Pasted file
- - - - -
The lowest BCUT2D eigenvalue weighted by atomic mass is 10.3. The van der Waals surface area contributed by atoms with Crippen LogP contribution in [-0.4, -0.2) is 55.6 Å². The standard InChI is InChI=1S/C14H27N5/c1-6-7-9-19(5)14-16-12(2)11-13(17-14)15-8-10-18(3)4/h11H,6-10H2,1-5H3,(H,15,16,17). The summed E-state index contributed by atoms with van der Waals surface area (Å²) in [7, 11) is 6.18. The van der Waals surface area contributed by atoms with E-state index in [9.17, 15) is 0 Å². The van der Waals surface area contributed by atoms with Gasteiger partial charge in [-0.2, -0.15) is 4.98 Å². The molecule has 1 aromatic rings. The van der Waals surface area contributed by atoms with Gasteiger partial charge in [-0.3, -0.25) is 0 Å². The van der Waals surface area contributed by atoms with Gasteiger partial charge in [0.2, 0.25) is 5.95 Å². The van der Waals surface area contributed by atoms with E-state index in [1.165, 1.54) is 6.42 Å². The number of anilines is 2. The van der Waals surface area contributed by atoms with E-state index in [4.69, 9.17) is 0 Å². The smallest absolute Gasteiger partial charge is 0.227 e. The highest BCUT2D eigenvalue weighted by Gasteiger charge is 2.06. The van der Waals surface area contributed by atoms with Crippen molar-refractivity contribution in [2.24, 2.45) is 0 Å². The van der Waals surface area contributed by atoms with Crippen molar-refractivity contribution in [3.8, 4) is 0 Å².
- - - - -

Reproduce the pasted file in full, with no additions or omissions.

The lowest BCUT2D eigenvalue weighted by atomic mass is 10.3. The van der Waals surface area contributed by atoms with Crippen LogP contribution in [-0.4, -0.2) is 55.6 Å². The standard InChI is InChI=1S/C14H27N5/c1-6-7-9-19(5)14-16-12(2)11-13(17-14)15-8-10-18(3)4/h11H,6-10H2,1-5H3,(H,15,16,17). The summed E-state index contributed by atoms with van der Waals surface area (Å²) in [7, 11) is 6.18. The van der Waals surface area contributed by atoms with E-state index in [9.17, 15) is 0 Å². The van der Waals surface area contributed by atoms with Gasteiger partial charge in [-0.2, -0.15) is 4.98 Å². The molecule has 1 aromatic rings. The van der Waals surface area contributed by atoms with Gasteiger partial charge in [-0.3, -0.25) is 0 Å². The van der Waals surface area contributed by atoms with Gasteiger partial charge in [0.2, 0.25) is 5.95 Å². The van der Waals surface area contributed by atoms with E-state index in [1.165, 1.54) is 6.42 Å². The number of anilines is 2. The van der Waals surface area contributed by atoms with E-state index in [4.69, 9.17) is 0 Å². The smallest absolute Gasteiger partial charge is 0.227 e. The highest BCUT2D eigenvalue weighted by Gasteiger charge is 2.06. The van der Waals surface area contributed by atoms with Crippen molar-refractivity contribution in [2.24, 2.45) is 0 Å². The van der Waals surface area contributed by atoms with Crippen molar-refractivity contribution in [3.8, 4) is 0 Å².